Just really interesting and fun cars....can't ask for more than that.

    [​IMG]
    [​IMG]
    [​IMG]
     
  11. Squablow
    Joined: Apr 26, 2005
    Posts: 13,808

    Squablow
    Member

    What's the draw of walking on my lawn when there's a perfectly good sidewalk all the way around it? I remember back in the day the kids all dressed up nice and didn't use curse words and bread was a nickel.
     
  12. Tri-power37
    Joined: Feb 10, 2019
    Posts: 221

    Tri-power37
    Member

    As much as I like all old cars I have never owned a collectable 4 door anything. When I see them at car functions I can appreciate them,but I couldn’t bring myself to own one. I know exactly where this stupid prejudice comes from all my old car mentors looked down on 4 doors. They would say“ Why would you by a 4 door and put hard work and money into it when you could do a 2 door instead“ . Or they would buy a 2 door with various issues and then scrounge up a cheap 4 door and canabalize what they needed and throw the carcass away like garbage. It’s not really fair but it seems to have always been this way.
     
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  13. rockable
    Joined: Dec 21, 2009
    Posts: 2,595

    rockable
    ALLIANCE MEMBER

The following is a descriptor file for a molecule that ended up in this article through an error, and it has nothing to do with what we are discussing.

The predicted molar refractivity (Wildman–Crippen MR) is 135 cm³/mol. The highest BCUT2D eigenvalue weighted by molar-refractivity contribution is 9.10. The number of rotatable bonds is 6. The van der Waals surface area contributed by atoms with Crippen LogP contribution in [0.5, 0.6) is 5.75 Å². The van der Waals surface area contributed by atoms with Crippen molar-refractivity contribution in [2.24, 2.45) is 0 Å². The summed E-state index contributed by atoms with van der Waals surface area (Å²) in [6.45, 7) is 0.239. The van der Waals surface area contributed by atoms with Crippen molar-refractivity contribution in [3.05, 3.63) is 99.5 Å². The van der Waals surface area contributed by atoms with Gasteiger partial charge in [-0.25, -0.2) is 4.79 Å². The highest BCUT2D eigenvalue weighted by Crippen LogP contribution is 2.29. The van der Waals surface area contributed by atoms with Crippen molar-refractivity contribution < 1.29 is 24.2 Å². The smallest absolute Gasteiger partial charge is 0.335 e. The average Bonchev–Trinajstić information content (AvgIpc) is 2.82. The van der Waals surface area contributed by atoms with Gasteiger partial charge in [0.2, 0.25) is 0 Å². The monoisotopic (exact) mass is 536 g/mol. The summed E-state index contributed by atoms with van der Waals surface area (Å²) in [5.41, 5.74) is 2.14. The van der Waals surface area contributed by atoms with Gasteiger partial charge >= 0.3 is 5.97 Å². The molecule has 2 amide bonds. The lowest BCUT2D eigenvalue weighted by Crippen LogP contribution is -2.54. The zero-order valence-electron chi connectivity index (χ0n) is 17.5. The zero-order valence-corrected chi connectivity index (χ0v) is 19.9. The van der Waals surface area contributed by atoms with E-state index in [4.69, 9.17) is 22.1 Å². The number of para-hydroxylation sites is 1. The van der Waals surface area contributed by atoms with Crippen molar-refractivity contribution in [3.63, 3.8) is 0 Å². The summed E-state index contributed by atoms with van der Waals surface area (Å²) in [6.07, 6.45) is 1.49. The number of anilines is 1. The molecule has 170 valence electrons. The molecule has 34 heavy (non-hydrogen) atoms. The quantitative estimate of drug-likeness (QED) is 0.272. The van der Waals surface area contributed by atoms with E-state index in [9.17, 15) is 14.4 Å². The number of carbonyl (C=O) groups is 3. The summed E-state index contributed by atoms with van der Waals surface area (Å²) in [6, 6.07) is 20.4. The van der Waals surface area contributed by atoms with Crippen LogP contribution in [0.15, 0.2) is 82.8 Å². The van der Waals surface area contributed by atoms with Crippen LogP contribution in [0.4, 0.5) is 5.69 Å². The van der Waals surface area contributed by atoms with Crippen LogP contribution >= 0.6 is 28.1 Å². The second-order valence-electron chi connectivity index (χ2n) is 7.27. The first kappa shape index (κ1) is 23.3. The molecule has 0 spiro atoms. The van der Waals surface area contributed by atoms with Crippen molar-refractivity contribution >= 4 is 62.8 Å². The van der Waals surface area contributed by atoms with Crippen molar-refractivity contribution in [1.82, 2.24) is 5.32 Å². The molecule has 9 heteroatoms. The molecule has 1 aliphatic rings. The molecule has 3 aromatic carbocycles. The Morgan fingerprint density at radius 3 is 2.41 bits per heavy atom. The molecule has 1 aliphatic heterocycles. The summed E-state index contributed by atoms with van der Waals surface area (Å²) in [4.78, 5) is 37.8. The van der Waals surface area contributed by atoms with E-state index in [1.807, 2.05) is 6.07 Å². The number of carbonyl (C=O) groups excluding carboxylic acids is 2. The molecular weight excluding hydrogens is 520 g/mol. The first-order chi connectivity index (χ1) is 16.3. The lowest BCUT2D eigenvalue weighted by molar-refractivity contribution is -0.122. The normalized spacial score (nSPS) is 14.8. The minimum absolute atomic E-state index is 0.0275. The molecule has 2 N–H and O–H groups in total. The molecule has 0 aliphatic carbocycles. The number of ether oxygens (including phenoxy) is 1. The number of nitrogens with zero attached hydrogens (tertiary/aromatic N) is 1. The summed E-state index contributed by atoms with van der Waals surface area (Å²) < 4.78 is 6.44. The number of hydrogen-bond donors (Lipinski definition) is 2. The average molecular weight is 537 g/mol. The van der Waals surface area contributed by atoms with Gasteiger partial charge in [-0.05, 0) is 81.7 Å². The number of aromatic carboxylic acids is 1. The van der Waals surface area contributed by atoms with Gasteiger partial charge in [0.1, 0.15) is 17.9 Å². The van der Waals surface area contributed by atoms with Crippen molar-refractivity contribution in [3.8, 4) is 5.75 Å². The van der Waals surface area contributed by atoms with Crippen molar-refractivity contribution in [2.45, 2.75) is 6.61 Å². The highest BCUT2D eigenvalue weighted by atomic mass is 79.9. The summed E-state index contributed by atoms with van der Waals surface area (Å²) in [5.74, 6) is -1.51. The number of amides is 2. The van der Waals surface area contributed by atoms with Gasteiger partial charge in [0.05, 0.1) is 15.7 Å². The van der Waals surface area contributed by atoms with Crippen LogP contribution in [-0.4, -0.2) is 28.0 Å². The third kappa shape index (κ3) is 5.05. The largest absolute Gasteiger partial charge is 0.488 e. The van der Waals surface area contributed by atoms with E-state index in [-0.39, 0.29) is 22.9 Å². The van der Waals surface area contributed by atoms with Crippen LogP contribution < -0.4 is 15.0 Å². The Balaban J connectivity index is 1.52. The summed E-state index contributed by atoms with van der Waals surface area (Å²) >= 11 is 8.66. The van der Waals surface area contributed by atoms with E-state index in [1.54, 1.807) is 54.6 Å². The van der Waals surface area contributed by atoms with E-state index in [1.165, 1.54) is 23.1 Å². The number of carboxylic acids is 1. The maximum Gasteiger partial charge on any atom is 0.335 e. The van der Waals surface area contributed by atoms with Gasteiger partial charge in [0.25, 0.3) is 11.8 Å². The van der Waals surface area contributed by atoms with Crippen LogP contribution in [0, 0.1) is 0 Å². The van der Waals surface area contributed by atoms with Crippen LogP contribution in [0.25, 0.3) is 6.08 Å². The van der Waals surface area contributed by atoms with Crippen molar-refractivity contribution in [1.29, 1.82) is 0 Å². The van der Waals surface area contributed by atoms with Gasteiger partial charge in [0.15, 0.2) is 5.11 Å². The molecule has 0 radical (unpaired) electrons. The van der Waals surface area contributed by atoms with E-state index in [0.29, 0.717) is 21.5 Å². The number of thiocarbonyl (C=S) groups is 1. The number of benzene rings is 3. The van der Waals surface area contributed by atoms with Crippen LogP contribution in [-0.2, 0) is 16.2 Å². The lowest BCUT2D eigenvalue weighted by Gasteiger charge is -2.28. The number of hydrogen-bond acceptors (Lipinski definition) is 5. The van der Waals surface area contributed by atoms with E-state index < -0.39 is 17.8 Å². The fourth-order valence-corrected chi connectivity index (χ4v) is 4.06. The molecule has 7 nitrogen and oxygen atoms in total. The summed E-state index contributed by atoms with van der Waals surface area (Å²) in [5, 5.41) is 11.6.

14. 49ratfink
    Joined: Feb 8, 2004
    Posts: 17,261

    49ratfink
    Member
    from California

    I was 10 in 1970, not sure if I am short on brain cells, but ANY CAR from the 50's is cool. feel free to join us here in the current century where these cars are now 65 years old and no longer commonly seen on the road.
     
    Last edited: Jun 30, 2019
    al1630 and INVISIBLEKID like this.
  15. 49ratfink
    Joined: Feb 8, 2004
    Posts: 17,261

    49ratfink
    Member
    from California

    had a real nice original paint 62 Cadillac Sedan Deville for a few years in the 80's. the most perfect black leather interior you will ever see in a car 1/4 that old. it would be a $10,000 car today, probably more. had some dickhead come by to look at it, then told me "too bad it's a 4 door, it would make a good parts car". ... I almost slugged him, but told him to get out of my yard instead and called him an idiot. I still see him at swap meets selling flea market stuff.
     
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  16. Bechtel 56
    Joined: Jul 8, 2018
    Posts: 14

    Bechtel 56

    bedwards likes this.
  17. dan griffin
    Joined: Dec 25, 2009
    Posts: 418

    dan griffin
    Member

    If you were there in the in the 50s you know what the attraction is.
     
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  18. Mimilan